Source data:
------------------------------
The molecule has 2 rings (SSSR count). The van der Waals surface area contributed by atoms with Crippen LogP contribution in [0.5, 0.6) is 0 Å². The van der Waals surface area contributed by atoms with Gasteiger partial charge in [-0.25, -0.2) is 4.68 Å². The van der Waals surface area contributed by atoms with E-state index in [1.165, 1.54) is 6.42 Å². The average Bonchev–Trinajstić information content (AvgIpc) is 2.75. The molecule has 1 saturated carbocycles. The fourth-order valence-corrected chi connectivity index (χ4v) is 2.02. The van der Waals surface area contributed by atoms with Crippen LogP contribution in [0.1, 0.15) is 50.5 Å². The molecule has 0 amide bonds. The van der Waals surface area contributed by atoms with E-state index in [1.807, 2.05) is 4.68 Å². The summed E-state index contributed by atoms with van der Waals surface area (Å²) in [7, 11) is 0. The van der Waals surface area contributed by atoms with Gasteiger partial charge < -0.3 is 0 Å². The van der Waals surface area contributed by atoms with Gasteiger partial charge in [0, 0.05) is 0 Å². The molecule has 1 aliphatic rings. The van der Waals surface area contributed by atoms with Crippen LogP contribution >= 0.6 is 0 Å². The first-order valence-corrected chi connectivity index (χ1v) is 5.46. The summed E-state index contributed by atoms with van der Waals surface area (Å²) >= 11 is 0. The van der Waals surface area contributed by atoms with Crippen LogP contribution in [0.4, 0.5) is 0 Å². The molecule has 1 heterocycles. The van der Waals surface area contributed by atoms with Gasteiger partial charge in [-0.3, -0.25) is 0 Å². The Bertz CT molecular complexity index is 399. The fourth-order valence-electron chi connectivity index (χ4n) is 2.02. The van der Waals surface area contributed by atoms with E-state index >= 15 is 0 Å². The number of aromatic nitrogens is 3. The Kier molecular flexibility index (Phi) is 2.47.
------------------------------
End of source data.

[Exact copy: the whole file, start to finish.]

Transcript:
The molecule has 2 rings (SSSR count). The van der Waals surface area contributed by atoms with Crippen LogP contribution in [0.5, 0.6) is 0 Å². The van der Waals surface area contributed by atoms with Gasteiger partial charge in [-0.25, -0.2) is 4.68 Å². The van der Waals surface area contributed by atoms with E-state index in [1.165, 1.54) is 6.42 Å². The average Bonchev–Trinajstić information content (AvgIpc) is 2.75. The molecule has 1 saturated carbocycles. The fourth-order valence-corrected chi connectivity index (χ4v) is 2.02. The van der Waals surface area contributed by atoms with Crippen LogP contribution in [0.1, 0.15) is 50.5 Å². The molecule has 0 amide bonds. The van der Waals surface area contributed by atoms with E-state index in [1.807, 2.05) is 4.68 Å². The summed E-state index contributed by atoms with van der Waals surface area (Å²) in [7, 11) is 0. The van der Waals surface area contributed by atoms with Gasteiger partial charge < -0.3 is 0 Å². The van der Waals surface area contributed by atoms with Gasteiger partial charge in [0, 0.05) is 0 Å². The molecule has 1 aliphatic rings. The van der Waals surface area contributed by atoms with Crippen LogP contribution >= 0.6 is 0 Å². The first-order valence-corrected chi connectivity index (χ1v) is 5.46. The summed E-state index contributed by atoms with van der Waals surface area (Å²) >= 11 is 0. The van der Waals surface area contributed by atoms with Crippen LogP contribution in [0.4, 0.5) is 0 Å². The molecule has 1 heterocycles. The van der Waals surface area contributed by atoms with Gasteiger partial charge in [-0.3, -0.25) is 0 Å². The Bertz CT molecular complexity index is 399. The fourth-order valence-electron chi connectivity index (χ4n) is 2.02. The van der Waals surface area contributed by atoms with E-state index >= 15 is 0 Å². The number of aromatic nitrogens is 3. The Kier molecular flexibility index (Phi) is 2.47.